“Yes, it does,” Marcus had finished. “And you will use every bit of it to succeed. You will not enter that house as Gina Melborn, or the wind, or the trees, or the swirling leaves in the forest. You will enter as Terror, itself.”

Gina took another moment to steady her nerves. All she had was her hunting knife—no shotgun, no handgun, not even the axe. Marcus had assured her that a good blade was all that was required if she’d been paying attention to her training.

I’ll guess we’ll finally find out, she thought. And I can’t even bring my anger in with me this time. Indeed, slicing up the dead in the forest was one thing, but to face human beings, even as evil as these people were, and then look them in the eyes before ending their lives… she didn’t know if she could do it. And that’s just more of those emotions that need to stay out of it, she reminded herself. No anger. No doubt. Just do what’s required and take out a few more monsters in this world.

Gina crept her way toward the rear garage door. No one was there to stop her. Her house, as well as the one across the street, were dark… too dark. She’d figured when she got close enough to peer into a window that she’d see faint light, but there was nothing. Maybe they’ve all moved on and these houses are abandoned. She really wanted to believe that, but her instincts were screaming that danger lurked within these dark hell houses.

She crouched down near the rear door and reached a hand up toward the door knob. It turned easily. Gina gently pulled on the door, letting it open slightly, as she prepared to strike the first thing that exited the garage.

Nothing happened.

Gina waited a whole minute, listening for the ambush that never came. Finally, she grabbed the edge of the open door and pulled it halfway open.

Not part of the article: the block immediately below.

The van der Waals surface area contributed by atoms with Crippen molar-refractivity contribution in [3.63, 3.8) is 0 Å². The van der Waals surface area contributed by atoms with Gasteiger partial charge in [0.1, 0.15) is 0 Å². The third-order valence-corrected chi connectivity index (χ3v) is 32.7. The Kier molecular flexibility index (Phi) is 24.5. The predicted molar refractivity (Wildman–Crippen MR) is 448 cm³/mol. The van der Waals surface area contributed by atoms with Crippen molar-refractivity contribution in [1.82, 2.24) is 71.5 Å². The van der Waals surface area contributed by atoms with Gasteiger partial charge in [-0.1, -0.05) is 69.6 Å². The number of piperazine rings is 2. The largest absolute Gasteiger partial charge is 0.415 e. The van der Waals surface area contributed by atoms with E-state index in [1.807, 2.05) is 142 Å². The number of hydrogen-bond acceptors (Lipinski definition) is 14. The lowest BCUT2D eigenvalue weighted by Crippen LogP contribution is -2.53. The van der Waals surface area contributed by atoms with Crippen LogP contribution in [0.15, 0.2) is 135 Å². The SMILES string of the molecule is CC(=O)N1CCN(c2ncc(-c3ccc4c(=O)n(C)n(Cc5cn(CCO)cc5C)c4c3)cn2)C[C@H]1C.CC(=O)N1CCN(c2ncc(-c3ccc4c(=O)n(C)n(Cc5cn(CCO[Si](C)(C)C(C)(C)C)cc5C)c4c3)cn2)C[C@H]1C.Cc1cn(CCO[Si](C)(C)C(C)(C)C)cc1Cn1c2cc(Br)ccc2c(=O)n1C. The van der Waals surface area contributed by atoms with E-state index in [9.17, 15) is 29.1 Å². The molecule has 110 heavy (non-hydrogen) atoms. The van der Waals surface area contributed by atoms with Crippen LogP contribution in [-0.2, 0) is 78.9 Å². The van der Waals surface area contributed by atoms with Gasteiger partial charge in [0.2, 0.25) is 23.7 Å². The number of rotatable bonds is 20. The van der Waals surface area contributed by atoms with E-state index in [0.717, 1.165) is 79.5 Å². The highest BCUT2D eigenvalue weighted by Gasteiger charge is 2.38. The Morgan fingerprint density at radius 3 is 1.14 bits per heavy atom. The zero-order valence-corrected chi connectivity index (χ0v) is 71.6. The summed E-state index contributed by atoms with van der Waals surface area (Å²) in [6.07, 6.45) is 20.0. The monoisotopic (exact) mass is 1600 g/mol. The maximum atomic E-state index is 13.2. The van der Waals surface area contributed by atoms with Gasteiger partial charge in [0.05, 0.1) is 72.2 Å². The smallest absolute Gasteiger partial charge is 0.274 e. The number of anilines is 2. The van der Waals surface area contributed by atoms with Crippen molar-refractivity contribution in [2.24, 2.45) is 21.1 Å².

Still nothing.

You caught a break, girl. The garage is empty.

Gina took a deep breath, then quickly charged through the open doorway, immediately spinning to the right and out of sight. She crouched down to strike within the closest shadow, letting her eyes adjust to the ambient light pouring in from outside. The garage resembled any other garage, minus vehicles.

I don’t like this. Not one fucking bit. Gina located the door leading into the house. If Marcus was correct, that door would be unlocked. She moved toward it, quickly cutting across the light coming in from outside, and then crouched down next to the inner garage door. Once more she reached for the door knob. It turned easily.


Instead of opening this one, Gina crept back toward the rear garage door, exited, and then slipped around the back of the house until she returned to the comforting shadows along the side. She crept against the siding until she was at the front corner of the house. Gina retrieved her flashlight, aimed it toward the other house, near the garage, and then quickly flashed her light three times.

Come on, Marcus! It felt like an eternity waiting at the corner. Finally, Marcus signaled her from across the street. That’s it. You’re on your own now.

Gina returned to the garage and then moved back into position beside the inner garage door. Her hands were a sweaty mess by the time she reached for the knob. Steady… steady…

She turned the knob and pulled it open. Once more she was ready to attack the darkness from the shadows.

There was nothing to attack.

Fuck this. Gina quickly moved into the house from the garage, closed the door behind her, and then stopped within a short hallway, trying not to vomit. Gina placed a hand over her nose and mouth as a strong odor assaulted her senses. My God! That’s fucking awful!

It only took a moment to realize what the odor was. The rotting smell of the dead was unmistakable.

Gina sat within the hallway, her back to the wall, and tried to process what she was getting into.

There’s no damn way anyone could be sleeping, let alone living in here with that horrid stench! What the hell happened?

Gina was instructed not to use her flashlight once she made it inside… but she had to know.

She crept up the small hallway as her eyes started to adjust to the darkness. She entered what appeared to be a den, and then turned her flashlight on and quickly scanned the room. She gasped, then turned off her light, nearly dropping it, and then retreated into the small hall.

She was trembling uncontrollably by the time she got back. Holy fuck! What the hell is this?!

When Gina had turned on her flashlight and scanned the den, she’d seen the red-splattered white walls, blood covering two large sofas, and crimson pools saturating the dull colored carpet.

And there were multiple bodies—men and women—scattered all around the room.